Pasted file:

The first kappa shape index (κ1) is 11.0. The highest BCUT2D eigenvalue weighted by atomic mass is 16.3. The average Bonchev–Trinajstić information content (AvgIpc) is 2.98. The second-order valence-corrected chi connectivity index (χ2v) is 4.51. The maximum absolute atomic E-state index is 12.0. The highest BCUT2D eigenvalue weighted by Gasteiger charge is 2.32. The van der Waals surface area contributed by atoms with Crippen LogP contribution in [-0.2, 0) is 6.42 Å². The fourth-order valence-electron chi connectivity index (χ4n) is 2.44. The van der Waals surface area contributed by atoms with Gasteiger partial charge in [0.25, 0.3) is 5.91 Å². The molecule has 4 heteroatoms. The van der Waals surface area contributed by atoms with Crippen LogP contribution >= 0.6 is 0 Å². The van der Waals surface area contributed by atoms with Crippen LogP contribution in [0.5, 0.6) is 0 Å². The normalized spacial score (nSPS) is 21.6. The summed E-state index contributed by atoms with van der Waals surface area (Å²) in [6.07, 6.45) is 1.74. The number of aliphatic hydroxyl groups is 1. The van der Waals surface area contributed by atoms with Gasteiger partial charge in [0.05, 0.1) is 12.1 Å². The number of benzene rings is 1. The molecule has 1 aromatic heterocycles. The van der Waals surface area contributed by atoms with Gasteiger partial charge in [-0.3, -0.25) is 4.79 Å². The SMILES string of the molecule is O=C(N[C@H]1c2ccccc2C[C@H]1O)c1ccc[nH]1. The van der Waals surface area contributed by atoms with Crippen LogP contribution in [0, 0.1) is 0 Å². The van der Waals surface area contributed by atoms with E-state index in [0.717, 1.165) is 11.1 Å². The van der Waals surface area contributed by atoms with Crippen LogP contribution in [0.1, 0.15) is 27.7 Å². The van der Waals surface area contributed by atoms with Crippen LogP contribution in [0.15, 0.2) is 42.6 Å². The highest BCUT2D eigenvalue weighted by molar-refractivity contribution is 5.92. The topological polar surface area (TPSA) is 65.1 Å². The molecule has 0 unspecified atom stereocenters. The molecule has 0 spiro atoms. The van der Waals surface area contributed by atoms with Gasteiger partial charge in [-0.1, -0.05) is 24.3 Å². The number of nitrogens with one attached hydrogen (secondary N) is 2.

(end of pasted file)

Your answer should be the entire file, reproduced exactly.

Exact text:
The first kappa shape index (κ1) is 11.0. The highest BCUT2D eigenvalue weighted by atomic mass is 16.3. The average Bonchev–Trinajstić information content (AvgIpc) is 2.98. The second-order valence-corrected chi connectivity index (χ2v) is 4.51. The maximum absolute atomic E-state index is 12.0. The highest BCUT2D eigenvalue weighted by Gasteiger charge is 2.32. The van der Waals surface area contributed by atoms with Crippen LogP contribution in [-0.2, 0) is 6.42 Å². The fourth-order valence-electron chi connectivity index (χ4n) is 2.44. The van der Waals surface area contributed by atoms with Gasteiger partial charge in [0.25, 0.3) is 5.91 Å². The molecule has 4 heteroatoms. The van der Waals surface area contributed by atoms with Crippen LogP contribution >= 0.6 is 0 Å². The van der Waals surface area contributed by atoms with Crippen LogP contribution in [0.5, 0.6) is 0 Å². The normalized spacial score (nSPS) is 21.6. The summed E-state index contributed by atoms with van der Waals surface area (Å²) in [6.07, 6.45) is 1.74. The number of aliphatic hydroxyl groups is 1. The van der Waals surface area contributed by atoms with Gasteiger partial charge in [0.05, 0.1) is 12.1 Å². The number of benzene rings is 1. The molecule has 1 aromatic heterocycles. The van der Waals surface area contributed by atoms with Gasteiger partial charge in [-0.3, -0.25) is 4.79 Å². The SMILES string of the molecule is O=C(N[C@H]1c2ccccc2C[C@H]1O)c1ccc[nH]1. The van der Waals surface area contributed by atoms with Crippen LogP contribution in [0, 0.1) is 0 Å². The van der Waals surface area contributed by atoms with E-state index in [0.717, 1.165) is 11.1 Å². The van der Waals surface area contributed by atoms with Crippen LogP contribution in [0.1, 0.15) is 27.7 Å². The van der Waals surface area contributed by atoms with Crippen LogP contribution in [0.15, 0.2) is 42.6 Å². The highest BCUT2D eigenvalue weighted by molar-refractivity contribution is 5.92. The topological polar surface area (TPSA) is 65.1 Å². The molecule has 0 unspecified atom stereocenters. The molecule has 0 spiro atoms. The van der Waals surface area contributed by atoms with Gasteiger partial charge in [-0.1, -0.05) is 24.3 Å². The number of nitrogens with one attached hydrogen (secondary N) is 2.